preventing stone throwing from the al Aqsa compound the Temple Mount, down to the western wall where Israeli Jews pray.

ANDERSON: Just how difficult will it be, or is it to achieve peace when Palestinians themselves are so divided? Hamas encouraging this recent

round of violence, it seems, while the Palestinian authority president Mahmoud Abbas has appealed for calm.

And do you think we are spiraling towards a third intifada, or is that too easy to suggest at this point?

BASKIN: Well, I think that the situation can be brought to a calm again. I don't think that the Israelis or the Palestinians want another

round of violence, or prepared for another round of violence.

Hamas in Gaza is trying to instigate and incite for violence in the West Bank and in Jerusalem, but not in Gaza, because they don't want to

face another Gaza war like they did 14 months ago.

There are players, radicals who would like to see this situation get more extreme. We can't have peace unless there are negotiations between

the Israelis and the Palestinians. Those are not going to take place unless there are clear terms of reference for a new round of negotiations

with the timetable, open-ended negotiations like we had in the past are not going to take place again, so we're going to have a continued period of


The Palestinian house is divided, but if there was a real peace proposal on the table, if the Israeli side was talking about ending the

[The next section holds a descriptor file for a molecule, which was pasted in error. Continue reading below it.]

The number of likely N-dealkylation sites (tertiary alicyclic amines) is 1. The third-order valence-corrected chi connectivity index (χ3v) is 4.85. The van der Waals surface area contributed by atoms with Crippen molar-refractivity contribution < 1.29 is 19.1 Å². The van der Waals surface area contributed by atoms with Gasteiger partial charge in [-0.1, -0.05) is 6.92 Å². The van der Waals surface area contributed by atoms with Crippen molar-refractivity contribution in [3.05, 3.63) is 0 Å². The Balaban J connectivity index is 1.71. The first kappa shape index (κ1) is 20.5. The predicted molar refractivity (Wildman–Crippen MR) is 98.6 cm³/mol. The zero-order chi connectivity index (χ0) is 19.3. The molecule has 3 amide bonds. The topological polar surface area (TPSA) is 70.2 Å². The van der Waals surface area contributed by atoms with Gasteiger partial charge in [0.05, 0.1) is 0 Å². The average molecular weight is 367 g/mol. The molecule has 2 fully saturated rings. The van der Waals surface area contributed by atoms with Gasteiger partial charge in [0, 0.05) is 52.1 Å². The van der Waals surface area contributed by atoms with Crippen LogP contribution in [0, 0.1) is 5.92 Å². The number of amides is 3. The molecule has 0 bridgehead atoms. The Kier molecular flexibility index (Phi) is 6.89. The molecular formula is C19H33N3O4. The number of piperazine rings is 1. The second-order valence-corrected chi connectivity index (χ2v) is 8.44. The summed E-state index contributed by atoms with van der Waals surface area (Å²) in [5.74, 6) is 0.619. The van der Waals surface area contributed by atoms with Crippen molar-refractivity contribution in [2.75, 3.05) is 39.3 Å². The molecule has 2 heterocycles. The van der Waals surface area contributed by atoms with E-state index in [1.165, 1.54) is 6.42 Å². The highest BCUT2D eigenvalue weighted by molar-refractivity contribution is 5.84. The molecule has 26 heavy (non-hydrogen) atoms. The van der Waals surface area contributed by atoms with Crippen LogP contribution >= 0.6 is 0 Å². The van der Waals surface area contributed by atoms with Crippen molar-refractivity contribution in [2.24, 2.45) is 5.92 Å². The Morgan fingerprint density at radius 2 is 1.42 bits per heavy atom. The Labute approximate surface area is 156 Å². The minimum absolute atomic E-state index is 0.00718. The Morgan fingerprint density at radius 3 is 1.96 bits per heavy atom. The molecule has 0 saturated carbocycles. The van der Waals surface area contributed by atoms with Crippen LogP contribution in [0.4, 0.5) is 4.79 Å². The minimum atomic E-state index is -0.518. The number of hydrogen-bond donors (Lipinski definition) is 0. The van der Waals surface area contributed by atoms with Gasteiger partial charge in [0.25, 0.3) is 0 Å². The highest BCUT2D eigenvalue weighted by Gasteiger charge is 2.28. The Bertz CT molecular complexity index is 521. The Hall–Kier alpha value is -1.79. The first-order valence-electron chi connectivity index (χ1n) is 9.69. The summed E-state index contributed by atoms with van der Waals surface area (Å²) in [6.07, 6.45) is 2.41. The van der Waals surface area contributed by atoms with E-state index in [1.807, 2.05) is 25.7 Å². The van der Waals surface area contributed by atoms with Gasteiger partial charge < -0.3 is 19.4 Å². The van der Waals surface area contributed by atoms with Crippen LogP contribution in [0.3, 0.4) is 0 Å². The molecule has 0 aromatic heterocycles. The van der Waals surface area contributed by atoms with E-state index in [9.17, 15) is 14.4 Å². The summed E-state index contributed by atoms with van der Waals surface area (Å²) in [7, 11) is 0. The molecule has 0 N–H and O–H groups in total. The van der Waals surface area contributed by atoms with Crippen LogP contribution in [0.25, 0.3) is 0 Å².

occupation and creating a Palestinian state on reasonable borders with Jerusalem as a shared capital, the Palestinian people would rally around an

initiative that would grant them freedom and liberation and an end to the occupation. But that doesn't seem to be on the agenda of the current

Israeli government.

[11:20:50] ANDERSON: With that, we're going to leave it there. I've got to take a very short break, but we do very much appreciate your

analysis this evening out of Jerusalem for us.

Live from Abu Dhabi, this is Connect the World. Coming up, Russia continues airstrikes in Syria, but who is aiming for a solution in the

region engulfed in conflict. We're going to try and break that down a little bit for you ahead.

First up, though, motherhood is big business in Kenya. One startup selling maternity products quite frankly taking off. That's next.



UNIDENTIFIED FEMALE: This is the baby, (inaudible) pregnancy and baby fair in Nairobi, Kenya. Up to 50 exhibitors come here to sell their

product and services. And it all started with a dream.

UNIDENITIFIED FEMALE: I've got a dream. And in this dream, I saw this event. There's women. And I had a big sense of conviction that this

is what should do.

Just so that we are aligned.

UNIDENTIFIED FEMALE: In 2006, Carol Dege (ph) turned her vision into reality and founded Beauty Babe (ph). The business makes maternity

products and hosts this annual affair.

[11:25:10] UNIDENTIFIED FEMALE: Our flagship product is a breastfeeding pillow, very popular. Breastfeeding may have a few